By BookBaby author Steven Spatz
As an author, you might wonder why you’d need to build an email list. Short answer: email lists make things happen. But you need to engineer that by engaging, creating a platform for interaction, and building your tribe.
An email list of interested readers is a database that can kick off book launches, tease new content, promote appearances, and keep your readers engaged. They’re an incredible asset — especially as you prepare to publish new works — but authors frequently get frustrated over trying to build the “perfect list.”
Maybe that’s because the command to “build your author platform” isn’t clear. Sure, you can create an author website and blog — and find an email management program — but that’s just the technology. Your platform needs to have more than just characters and bytes on a screen, it needs to reflect your personality. It needs to attract and keep followers.
That’s where Seth Godin’s tribal concept makes sense. Godin’s Tribes: We Need You to Lead Us talks about the different groups we all belong to and how you can tap into them in your work (author) life. For example, I like reading spy novels, so I’m a member of that tribe. I can connect to thousands of other people who enjoy spy novels through online forums and book groups.
And that’s just a start. Where you eat breakfast, the kind of coffee you prefer, the television shows you watch, all of this shapes and influences your connection — membership, if you will — to specific tribes.
Which leads me to my point: your best tactics and techniques for creating an email list are about attracting and gathering your own tribe by giving them information. And don’t fret, regular communication to a list of people who have told you they want to hear from you is not SPAM. These people have freely given you their email address — a very closely guarded destination point — and they expect to get something in return. Namely, your ideas, opinions, thoughts, impressions, and, most importantly, your writing.
This is part of what makes an email list an author’s greatest asset. You have a willing and engaged audience that wants to know what you think and wants to hear more about your writing, and that can easily be leveraged to sell books.
So, in an effort to best utilize this valuable asset, here are six things you can do to make the folks on your email list produce results that can make a difference in your career.
Major publishers have all reported that the second quarter of 2019 that audiobook sales are increasing and ebooks are doing quite well. Audiobooks are not really a surprise, everyone is busy digitizing their front-list and also paying more attention to their backlist. The fact that ebook sales are doing well, is partly attributed to movie tie-ins and customers have got used to paying almost double.
First, let me caution, a book trailer video is only useful if it’s well done and most are not.
Second, you can’t just create one and then think it’ll take care of itself. You’ll need to push it and post it all over the place.
Third, don’t spend much money on this, if any at all.
There are good, reputable companies that create these trailers and if you feel technologically baffled or simply want a pro to film and edit the piece, use them. But video trailers are just a small piece of the marketing puzzle.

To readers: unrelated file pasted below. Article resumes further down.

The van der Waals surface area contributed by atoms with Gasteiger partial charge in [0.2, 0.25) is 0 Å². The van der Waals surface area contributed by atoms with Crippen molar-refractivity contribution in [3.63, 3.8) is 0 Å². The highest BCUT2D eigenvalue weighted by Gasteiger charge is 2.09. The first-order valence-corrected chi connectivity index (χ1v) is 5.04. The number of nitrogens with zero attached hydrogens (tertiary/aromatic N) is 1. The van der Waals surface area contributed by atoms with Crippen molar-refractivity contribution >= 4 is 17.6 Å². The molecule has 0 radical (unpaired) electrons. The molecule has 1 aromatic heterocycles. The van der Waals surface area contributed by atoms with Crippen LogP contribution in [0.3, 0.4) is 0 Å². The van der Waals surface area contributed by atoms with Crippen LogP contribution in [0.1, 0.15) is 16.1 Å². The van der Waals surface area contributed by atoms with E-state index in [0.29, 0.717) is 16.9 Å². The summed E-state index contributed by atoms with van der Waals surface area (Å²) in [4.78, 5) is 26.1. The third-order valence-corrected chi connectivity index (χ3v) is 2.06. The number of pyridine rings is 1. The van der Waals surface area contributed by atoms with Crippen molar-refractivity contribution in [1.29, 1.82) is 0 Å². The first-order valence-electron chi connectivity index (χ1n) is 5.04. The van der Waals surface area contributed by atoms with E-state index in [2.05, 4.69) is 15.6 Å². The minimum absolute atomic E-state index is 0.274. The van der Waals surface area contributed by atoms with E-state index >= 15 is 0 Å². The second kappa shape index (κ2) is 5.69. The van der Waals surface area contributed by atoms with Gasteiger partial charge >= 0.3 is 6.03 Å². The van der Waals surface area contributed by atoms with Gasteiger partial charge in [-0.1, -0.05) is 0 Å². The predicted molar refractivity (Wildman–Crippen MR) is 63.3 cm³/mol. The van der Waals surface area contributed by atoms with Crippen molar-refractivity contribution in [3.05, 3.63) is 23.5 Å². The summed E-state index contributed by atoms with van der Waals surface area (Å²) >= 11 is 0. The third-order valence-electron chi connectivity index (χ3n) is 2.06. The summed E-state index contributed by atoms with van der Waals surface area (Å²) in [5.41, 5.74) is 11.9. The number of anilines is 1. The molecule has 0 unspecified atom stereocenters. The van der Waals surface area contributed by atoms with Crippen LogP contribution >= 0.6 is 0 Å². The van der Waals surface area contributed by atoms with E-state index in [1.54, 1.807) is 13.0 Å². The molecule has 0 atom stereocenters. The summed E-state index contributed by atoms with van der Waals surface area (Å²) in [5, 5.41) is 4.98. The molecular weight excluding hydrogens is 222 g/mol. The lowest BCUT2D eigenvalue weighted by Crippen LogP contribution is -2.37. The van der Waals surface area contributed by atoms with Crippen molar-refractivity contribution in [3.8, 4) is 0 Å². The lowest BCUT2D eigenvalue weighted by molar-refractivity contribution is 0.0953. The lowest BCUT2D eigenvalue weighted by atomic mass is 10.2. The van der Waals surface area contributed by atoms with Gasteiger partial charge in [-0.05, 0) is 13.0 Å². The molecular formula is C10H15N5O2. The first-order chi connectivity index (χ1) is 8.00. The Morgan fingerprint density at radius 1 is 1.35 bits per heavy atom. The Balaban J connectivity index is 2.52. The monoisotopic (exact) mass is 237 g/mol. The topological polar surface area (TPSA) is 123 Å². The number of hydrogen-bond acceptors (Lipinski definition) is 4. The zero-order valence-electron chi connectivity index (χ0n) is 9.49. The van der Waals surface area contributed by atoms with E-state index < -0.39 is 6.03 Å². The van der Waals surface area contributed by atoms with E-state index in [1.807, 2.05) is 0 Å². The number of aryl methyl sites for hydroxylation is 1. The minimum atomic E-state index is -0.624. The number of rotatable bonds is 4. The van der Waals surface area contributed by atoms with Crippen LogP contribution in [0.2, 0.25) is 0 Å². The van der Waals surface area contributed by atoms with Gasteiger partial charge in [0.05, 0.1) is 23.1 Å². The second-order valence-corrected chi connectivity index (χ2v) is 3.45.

If you’re reading this post, you’re probably already familiar with Kindle Direct Publishing (KDP), Amazon’s self-publishing service for indie authors. But you may be somewhat less familiar with the mechanics of Amazon self-publishing royalties: how much authors get paid, when they receive payments, and of course, how much Amazon takes out of those payments for things like printing/delivery costs.
by Elizabeth S.. Craig, @elizabethscraig
If you’re like me, sometimes you have so much going on that it’s hard to know where to start. Your to-do lists look like bucket lists. And you work all day long and don’t feel you’ve really gotten anything accomplished.
When this happens to me, I radically change what my to-do lists look like. The most important thing is to triage the most important tasks. Plus, feel as if I’m making some progress.
What do Andy Weir and Luke Jennings have in common? Not much — at least until self-publishing through Amazon changed their lives. Jennings, with his Booker Prize nomination, already belonged in the writerly mainstream. Weir, on the other hand, wrote code before he ever wrote novels, learning C as a teenager to work with combustion researchers.
Since then, both have released books through Amazon’s self-publishing platform, Kindle Direct Publishing. Jennings’ novella, Codename Villanelle, became the basis for the acclaimed BBC thriller Killing Eve. Weir, meanwhile, saw his first novel, The Martian, turned into a Matt Damon blockbuster by the same name.
Amazon turned a journalist and a programmer into international publishing sensations. Want to succeed on KDP like they did? Let’s take a look at everything you’d need to do to make this powerful sales platform work for you. Before we’re done, we’ll turn the killer book you wrote into a self-published bestseller.
Romance writing is such a unique market. We know it’s busy and popular, but your readers are also voracious. They read a lot, and they love discovering new authors. Romance authors have been given a wonderful opportunity to really speak to readers on a very personal level, and every element of their book promotion must reflect this. Every time they purchase one of your titles, they’re inviting you into their lives and admitting their (sometimes very secret) fantasies and desires!